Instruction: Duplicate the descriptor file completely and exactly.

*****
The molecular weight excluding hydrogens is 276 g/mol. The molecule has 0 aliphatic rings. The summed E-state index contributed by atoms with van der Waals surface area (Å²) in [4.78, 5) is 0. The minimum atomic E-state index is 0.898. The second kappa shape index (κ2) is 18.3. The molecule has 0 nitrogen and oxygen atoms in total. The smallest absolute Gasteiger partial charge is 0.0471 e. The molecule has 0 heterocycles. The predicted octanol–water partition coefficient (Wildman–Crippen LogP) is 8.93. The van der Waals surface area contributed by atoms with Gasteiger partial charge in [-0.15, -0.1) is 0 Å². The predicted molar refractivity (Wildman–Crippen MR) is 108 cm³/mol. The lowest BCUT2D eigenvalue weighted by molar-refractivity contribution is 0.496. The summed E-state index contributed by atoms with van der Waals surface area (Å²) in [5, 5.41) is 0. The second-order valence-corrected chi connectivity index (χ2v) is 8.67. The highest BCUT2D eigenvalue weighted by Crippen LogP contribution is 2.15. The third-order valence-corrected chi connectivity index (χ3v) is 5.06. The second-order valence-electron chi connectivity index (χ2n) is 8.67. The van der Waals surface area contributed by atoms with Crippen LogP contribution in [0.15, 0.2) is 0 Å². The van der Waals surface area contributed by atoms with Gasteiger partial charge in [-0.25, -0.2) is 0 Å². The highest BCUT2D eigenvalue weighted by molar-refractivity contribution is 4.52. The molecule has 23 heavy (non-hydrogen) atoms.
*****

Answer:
The molecular weight excluding hydrogens is 276 g/mol. The molecule has 0 aliphatic rings. The summed E-state index contributed by atoms with van der Waals surface area (Å²) in [4.78, 5) is 0. The minimum atomic E-state index is 0.898. The second kappa shape index (κ2) is 18.3. The molecule has 0 nitrogen and oxygen atoms in total. The smallest absolute Gasteiger partial charge is 0.0471 e. The molecule has 0 heterocycles. The predicted octanol–water partition coefficient (Wildman–Crippen LogP) is 8.93. The van der Waals surface area contributed by atoms with Gasteiger partial charge in [-0.15, -0.1) is 0 Å². The predicted molar refractivity (Wildman–Crippen MR) is 108 cm³/mol. The lowest BCUT2D eigenvalue weighted by molar-refractivity contribution is 0.496. The summed E-state index contributed by atoms with van der Waals surface area (Å²) in [5, 5.41) is 0. The second-order valence-corrected chi connectivity index (χ2v) is 8.67. The highest BCUT2D eigenvalue weighted by Crippen LogP contribution is 2.15. The third-order valence-corrected chi connectivity index (χ3v) is 5.06. The second-order valence-electron chi connectivity index (χ2n) is 8.67. The van der Waals surface area contributed by atoms with Crippen LogP contribution in [0.15, 0.2) is 0 Å². The van der Waals surface area contributed by atoms with Gasteiger partial charge in [-0.25, -0.2) is 0 Å². The highest BCUT2D eigenvalue weighted by molar-refractivity contribution is 4.52. The molecule has 23 heavy (non-hydrogen) atoms.